2. Identify all the access vectors to each of those assets, starting with the assets with the highest criticality.
    This is a step I see that is missed in most assessments. Yet, it is probably the step that could save you the most time in the long run. Access vectors are the ways in which humans or other assets can access another asset. This could be a network connection or physical access. Identifying the number and type of access vectors can lower the overall risk rating of an asset, thus, reducing the level of risk assessment and management effort needed for that asset. For example, if there are no network connections to an asset, the vulnerability assessment, and especially the remediation, for that asset only needs to take into consideration local access for now. Note: In this case we are only considering network and physical access vectors. Logical access control is not considered in this step.
  3. Prioritize based on criticality plus the number of access vectors.
    Assets with fewer access vectors and/or those inside trusted/private zones would also be lower on the priority list (requiring less attention and level or effort later) than those with more access vectors and/or in less trusted zones. Trust zones and internet access should also be considered. For example, assets without internet access and/or in more trusted zones could be lower on the list.
  4. Perform vulnerability assessments, starting with your highest priority assets first for the technical assessments.
    This step is where you should see your earlier work really start to pay off. Vulnerability assessments typically make up the bulk of the work of a risk assessment. So, by starting the prioritization process at the beginning of the assessment, you should be able to postpone, if not eliminate, some of the vulnerability assessment work here. Remember, your vulnerability assessments should include human, processes and procedures, and technical vulnerability identification. But for asset specific evaluation, especially technical inspection, you can move lower risk assets (i.e., those with lower criticality and fewer access vectors) further down on the list. Assets lower on the list can be assessed later in the process, moved to a time when resources allow it, or eliminated from the assessment process altogether in some cases. Note: I recommend avoiding automated vulnerability scanning on most production OT networks.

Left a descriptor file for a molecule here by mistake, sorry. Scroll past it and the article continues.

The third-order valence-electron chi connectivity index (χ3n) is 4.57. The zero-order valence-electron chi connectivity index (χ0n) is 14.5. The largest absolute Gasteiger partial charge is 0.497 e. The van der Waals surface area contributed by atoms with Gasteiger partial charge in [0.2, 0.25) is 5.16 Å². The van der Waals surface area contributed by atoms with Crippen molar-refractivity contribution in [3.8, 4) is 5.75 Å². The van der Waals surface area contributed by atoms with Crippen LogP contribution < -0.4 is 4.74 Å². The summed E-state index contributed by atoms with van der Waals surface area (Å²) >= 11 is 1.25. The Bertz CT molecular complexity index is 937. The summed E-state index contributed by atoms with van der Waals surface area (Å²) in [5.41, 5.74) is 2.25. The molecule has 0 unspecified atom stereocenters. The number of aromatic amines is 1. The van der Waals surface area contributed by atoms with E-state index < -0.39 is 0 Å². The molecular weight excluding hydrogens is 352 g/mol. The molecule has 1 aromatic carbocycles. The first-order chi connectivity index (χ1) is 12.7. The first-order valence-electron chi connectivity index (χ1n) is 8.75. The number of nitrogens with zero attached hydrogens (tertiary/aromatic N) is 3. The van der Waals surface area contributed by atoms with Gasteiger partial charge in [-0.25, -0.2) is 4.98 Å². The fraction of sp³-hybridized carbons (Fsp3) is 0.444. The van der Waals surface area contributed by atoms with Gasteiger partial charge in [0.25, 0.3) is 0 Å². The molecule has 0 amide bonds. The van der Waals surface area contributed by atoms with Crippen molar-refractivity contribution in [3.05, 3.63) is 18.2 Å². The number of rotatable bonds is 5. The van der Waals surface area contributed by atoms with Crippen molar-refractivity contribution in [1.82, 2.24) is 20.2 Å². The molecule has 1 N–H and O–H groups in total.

5. Prioritize risk and remediation by asset, not by vulnerability.
    At the end of a vulnerability assessment, many organizations prioritize every vulnerability (usually by CVSS score) and remediate each of the vulnerabilities according to priority. Even prioritized, this can be a huge undertaking. Especially if you used automated vulnerability scanning! Instead, create a cumulative vulnerability score for each asset. I prefer to create a score based on the number and severity level of critical and high vulnerabilities, as well as the number of vulnerabilities that would allow an attacker to gain access to the systems (e.g., remote code execution, remote access, etc.).

    I then use the asset critically rating and number of attack vectors as modifier values to create a final overall risk score for each asset, which I can use to provide the final asset prioritization. The details of the formula I use are not important for the purpose of this article. You can use whatever formula or calculation method that makes sense to you. The important thing is that you use the same calculation method for every asset, and the final result allows you to prioritize assets based on the values that are important to you in your prioritization.